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Potentiometer R-ranges

Discussion in 'General Electronics Discussion' started by fatalmk1, Aug 31, 2010.

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  1. fatalmk1


    Aug 31, 2010
    hi guys, i need some help finding a pot with the right resistance range. im working with an automotive circuit, so somewhere around 12v, and im trying to vary the speed of a cooling fan. im using a toggle switch and a relay that switches output from one lead to another when the coil is energized. so basically, with the switch off current runs through the normally closed lead of the relay, through a resistor, to the fan, and to ground. with the switch on, current runs straight from the relay to the fan.

    ok, so the max current draw of the fan is around 6.8A, so resistance is 1.77 ohms...if i want the fan to run at 1/4 speed, i would need to increase resistance to 7.1 ohms, if i want it at 3/4 speed id need 2.4 ohms, etc...

    id like to use a potentiometer in place of the fixed resistor, so that with the switch off i can run the fan, ideally, from 1/8 speed (14.1 ohms) to 7/8 speed (2.0 ohms), with the switch on, full speed..actually, if i can find the right pot, i may use one on each path so that i can set both switch positions to whatever speed i want..

    now, maybe i just dont know how to read the specs, but all the pots ive found are rated at like 10k ohms.....the fan will barely run with that much resistance...anybody know where i can find a pot with the resistance i need?

    thanks guys
  2. shrtrnd


    Jan 15, 2010
    It'd have to be a physically large pot to handle the amperage. And that won't be cheap in low resistances. Maybe somebody will give you a place to find what you're
    looking for in a later post.. I don't know how much experience you've got in electronics. If it was me, I'd be looking at a three position rotary switch, and solder the (cheaper) resistors between the rotary switch contacts (like an old style wafer switch). And switch to different speeds, instead of using a pot to do it. Just a second option for you to consider. Good luck getting a response you can work with, if you go with a pot.
  3. Militoy


    Aug 24, 2010
    I agree with shrtrnd's assessment. This kind of control will work – but maybe isn’t the most efficient, compact or economical way to control fan speed. Let’s say you just wanted to set a particular speed, using a fixed resistor. The calc would be simple – 6.8A measured draw at full speed, measured at 12V. So, maybe figure around 1.75 ohms for the motor – and close to 7.75 amps with the engine running, and 13.6V supplied by the alternator. At ¼ speed, total current drops to around 1.94A – total resistance of 7 ohms, minus the original 1.75 of the motor – so you’re adding around 5 ohms, picking a standard value. Dissipation in the resistor will be the square of the current through it, multiplied by the resistance (2.0^2 x 5) = 20W. So, a 25 to 40W power resistor at 5 ohms would be about right – depending on if it’s a heat sink type, and how hot you want it to get.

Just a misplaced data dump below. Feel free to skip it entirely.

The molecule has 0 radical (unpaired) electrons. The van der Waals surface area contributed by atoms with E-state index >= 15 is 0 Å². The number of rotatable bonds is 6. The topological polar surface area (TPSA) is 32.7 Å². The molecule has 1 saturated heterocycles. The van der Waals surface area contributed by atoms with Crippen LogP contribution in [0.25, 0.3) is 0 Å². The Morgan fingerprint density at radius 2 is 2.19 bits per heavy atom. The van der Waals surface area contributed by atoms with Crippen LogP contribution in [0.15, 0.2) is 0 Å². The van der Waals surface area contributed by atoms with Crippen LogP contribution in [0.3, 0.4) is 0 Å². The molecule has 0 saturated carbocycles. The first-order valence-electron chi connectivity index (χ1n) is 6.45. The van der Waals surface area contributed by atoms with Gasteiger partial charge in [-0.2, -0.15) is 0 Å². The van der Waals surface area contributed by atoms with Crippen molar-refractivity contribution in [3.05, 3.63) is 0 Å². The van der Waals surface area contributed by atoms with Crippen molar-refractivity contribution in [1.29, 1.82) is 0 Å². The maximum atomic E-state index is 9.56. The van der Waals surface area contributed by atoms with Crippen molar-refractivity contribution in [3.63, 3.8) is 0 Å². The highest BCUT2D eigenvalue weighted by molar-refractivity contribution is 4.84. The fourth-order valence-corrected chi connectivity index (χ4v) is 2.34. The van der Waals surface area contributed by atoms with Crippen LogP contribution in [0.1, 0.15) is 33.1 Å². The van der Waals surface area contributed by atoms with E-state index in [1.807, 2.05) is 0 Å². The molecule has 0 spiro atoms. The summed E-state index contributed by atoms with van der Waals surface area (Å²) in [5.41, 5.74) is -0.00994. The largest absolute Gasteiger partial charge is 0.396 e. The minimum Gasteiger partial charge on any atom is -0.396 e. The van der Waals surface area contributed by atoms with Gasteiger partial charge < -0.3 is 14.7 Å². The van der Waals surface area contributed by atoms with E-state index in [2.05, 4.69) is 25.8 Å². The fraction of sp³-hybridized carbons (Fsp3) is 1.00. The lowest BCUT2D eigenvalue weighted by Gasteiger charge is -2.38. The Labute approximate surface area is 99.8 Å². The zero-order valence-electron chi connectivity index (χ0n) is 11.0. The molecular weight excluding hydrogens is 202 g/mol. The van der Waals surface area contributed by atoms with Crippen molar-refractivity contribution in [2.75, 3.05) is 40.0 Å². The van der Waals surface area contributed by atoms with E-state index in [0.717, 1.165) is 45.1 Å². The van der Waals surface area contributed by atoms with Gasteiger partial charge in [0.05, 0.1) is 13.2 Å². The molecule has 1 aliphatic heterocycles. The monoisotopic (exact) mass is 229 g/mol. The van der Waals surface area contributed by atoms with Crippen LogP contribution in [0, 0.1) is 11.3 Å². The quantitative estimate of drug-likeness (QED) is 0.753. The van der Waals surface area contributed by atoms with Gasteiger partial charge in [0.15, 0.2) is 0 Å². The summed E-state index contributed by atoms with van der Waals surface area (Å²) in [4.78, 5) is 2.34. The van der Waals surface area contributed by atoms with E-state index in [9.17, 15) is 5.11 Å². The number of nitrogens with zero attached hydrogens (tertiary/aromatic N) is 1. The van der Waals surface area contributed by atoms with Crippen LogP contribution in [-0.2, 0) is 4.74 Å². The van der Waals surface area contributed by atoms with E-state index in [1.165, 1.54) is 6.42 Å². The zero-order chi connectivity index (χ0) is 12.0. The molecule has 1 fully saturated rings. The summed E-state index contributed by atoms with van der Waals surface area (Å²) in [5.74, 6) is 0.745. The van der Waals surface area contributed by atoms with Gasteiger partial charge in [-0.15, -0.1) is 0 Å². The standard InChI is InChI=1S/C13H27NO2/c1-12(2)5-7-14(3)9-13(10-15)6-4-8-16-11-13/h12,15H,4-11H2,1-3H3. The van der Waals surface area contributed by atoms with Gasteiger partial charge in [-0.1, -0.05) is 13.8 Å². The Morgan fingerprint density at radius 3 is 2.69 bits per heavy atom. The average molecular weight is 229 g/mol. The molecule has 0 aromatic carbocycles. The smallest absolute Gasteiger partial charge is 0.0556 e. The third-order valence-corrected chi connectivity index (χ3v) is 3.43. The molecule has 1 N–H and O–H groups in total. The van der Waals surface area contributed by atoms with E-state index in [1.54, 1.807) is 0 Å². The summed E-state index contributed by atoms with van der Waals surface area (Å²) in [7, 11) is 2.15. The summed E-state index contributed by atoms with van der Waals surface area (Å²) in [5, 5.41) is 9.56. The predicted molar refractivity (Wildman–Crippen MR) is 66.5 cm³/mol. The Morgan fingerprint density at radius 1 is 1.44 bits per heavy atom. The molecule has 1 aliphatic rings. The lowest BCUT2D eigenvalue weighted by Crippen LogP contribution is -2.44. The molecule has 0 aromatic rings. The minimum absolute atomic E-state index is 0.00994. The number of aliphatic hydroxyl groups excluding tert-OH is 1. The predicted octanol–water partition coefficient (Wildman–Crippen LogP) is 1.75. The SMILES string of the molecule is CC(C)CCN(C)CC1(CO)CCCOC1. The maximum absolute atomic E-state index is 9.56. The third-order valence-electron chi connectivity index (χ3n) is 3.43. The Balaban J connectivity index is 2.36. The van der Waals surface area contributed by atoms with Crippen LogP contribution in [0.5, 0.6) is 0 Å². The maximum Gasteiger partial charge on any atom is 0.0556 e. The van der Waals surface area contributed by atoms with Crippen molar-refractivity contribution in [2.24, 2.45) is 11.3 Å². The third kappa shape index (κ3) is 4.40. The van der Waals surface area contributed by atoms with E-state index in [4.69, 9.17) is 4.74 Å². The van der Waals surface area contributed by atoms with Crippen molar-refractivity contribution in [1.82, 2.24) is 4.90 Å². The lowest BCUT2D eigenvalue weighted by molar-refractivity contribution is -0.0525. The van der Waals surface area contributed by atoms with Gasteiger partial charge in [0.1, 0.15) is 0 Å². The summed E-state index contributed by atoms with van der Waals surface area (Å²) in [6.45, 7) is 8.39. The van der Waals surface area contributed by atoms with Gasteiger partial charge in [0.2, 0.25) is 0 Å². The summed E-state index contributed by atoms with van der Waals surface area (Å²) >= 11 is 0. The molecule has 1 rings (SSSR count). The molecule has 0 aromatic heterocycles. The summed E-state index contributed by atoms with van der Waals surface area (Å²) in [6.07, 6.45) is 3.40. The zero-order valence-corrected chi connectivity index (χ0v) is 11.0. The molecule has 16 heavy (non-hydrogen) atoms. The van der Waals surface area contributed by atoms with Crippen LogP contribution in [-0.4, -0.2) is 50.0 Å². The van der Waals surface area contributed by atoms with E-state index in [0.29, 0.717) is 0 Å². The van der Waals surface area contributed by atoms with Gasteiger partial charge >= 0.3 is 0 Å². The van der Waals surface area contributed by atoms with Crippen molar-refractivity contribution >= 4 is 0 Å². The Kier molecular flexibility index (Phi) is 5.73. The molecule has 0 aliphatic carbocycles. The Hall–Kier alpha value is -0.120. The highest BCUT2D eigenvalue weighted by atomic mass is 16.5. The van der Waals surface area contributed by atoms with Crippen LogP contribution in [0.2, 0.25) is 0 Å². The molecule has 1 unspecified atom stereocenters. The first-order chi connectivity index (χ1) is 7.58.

Using a rheostat (variable power resistor) though – things get a bit more difficult. Since you will want full speed sometimes, the sweep contact needs to be rated for full current, or 7.75A. Using the same max resistance of 5 ohms (lets not complicate it by wanting below ¼ speed), you’ll need a rheostat that’s rated for around 300W – that’s (7.75A^2 x 5 ohms). You’ll never dissipate that much – so you can probably find an Ohmite part with an oversized contact brush – and get away with maybe a 100W part – but those are still kind of pricy.

    An alternate solution would be to switch in a pair of fixed resistors. Pick 2 values that will give you around 5 ohms in series, around 2-3 ohms selecting one of the pair, and a bit over an ohm in parallel. This would give you 4 selectable speeds (including no resistor – full speed). The Dale or Ohmite aluminum body power resistors can be mounted to a heat sink – and are readily available in various power sizes.

    Edit - I didn't mention, that the dual switched resistor isn't exactly an original idea. I have an old '49 Willys jeep, with a Sears Roebuck bakelite aftermarket heater from the 1950's. The fan control switches 2 resistors in and out. Simple - and still works.
    Last edited: Aug 31, 2010
  4. NickS


    Apr 6, 2010
    A switch and fixed resistors really is the way to go. But if you don't mind turning off power to change the settings perhaps this beast could suit your needs(I used a pair of them to test a 150W power supply). It operates by sliding the wiper manually down the coil so you would have to pre-measure and mark your key spots

    Good luck
  5. Resqueline


    Jul 31, 2009
    The 5-way speed controls for car heater fans have usually consisted of three different resistor wire coils connected in series and placed inside the heater air duct for cooling.
    The same principle can of course be applied to a cooling fan, like people have suggested here. It's cheap, reliable, simple, small, and is usually good enough.
    A more modern approach though is to use a PWM fan controller (that won't heat up). Those can be had as ready-made modules, kits, or completely diy (diagram only).
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